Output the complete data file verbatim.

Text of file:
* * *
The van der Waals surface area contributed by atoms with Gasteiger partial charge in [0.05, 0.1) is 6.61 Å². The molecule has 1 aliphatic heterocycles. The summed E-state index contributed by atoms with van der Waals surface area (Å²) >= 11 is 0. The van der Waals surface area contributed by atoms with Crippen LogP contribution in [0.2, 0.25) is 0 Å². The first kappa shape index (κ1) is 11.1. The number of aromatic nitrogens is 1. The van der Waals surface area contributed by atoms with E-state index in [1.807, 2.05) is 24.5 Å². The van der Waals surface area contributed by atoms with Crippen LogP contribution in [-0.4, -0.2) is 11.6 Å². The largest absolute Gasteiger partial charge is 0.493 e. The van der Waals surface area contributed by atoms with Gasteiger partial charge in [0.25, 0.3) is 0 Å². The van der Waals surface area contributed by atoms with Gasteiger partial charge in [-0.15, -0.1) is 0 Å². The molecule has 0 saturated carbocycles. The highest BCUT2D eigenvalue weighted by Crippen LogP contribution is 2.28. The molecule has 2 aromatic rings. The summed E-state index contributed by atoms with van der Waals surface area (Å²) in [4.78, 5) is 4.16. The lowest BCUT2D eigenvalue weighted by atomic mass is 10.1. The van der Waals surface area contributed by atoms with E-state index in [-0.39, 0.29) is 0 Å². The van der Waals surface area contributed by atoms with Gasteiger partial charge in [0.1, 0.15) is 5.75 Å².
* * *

The van der Waals surface area contributed by atoms with Gasteiger partial charge in [0.05, 0.1) is 6.61 Å². The molecule has 1 aliphatic heterocycles. The summed E-state index contributed by atoms with van der Waals surface area (Å²) >= 11 is 0. The van der Waals surface area contributed by atoms with Crippen LogP contribution in [0.2, 0.25) is 0 Å². The first kappa shape index (κ1) is 11.1. The number of aromatic nitrogens is 1. The van der Waals surface area contributed by atoms with E-state index in [1.807, 2.05) is 24.5 Å². The van der Waals surface area contributed by atoms with Crippen LogP contribution in [-0.4, -0.2) is 11.6 Å². The largest absolute Gasteiger partial charge is 0.493 e. The van der Waals surface area contributed by atoms with Gasteiger partial charge in [0.25, 0.3) is 0 Å². The van der Waals surface area contributed by atoms with Gasteiger partial charge in [-0.15, -0.1) is 0 Å². The molecule has 0 saturated carbocycles. The highest BCUT2D eigenvalue weighted by Crippen LogP contribution is 2.28. The molecule has 2 aromatic rings. The summed E-state index contributed by atoms with van der Waals surface area (Å²) in [4.78, 5) is 4.16. The lowest BCUT2D eigenvalue weighted by atomic mass is 10.1. The van der Waals surface area contributed by atoms with E-state index in [-0.39, 0.29) is 0 Å². The van der Waals surface area contributed by atoms with Gasteiger partial charge in [0.1, 0.15) is 5.75 Å².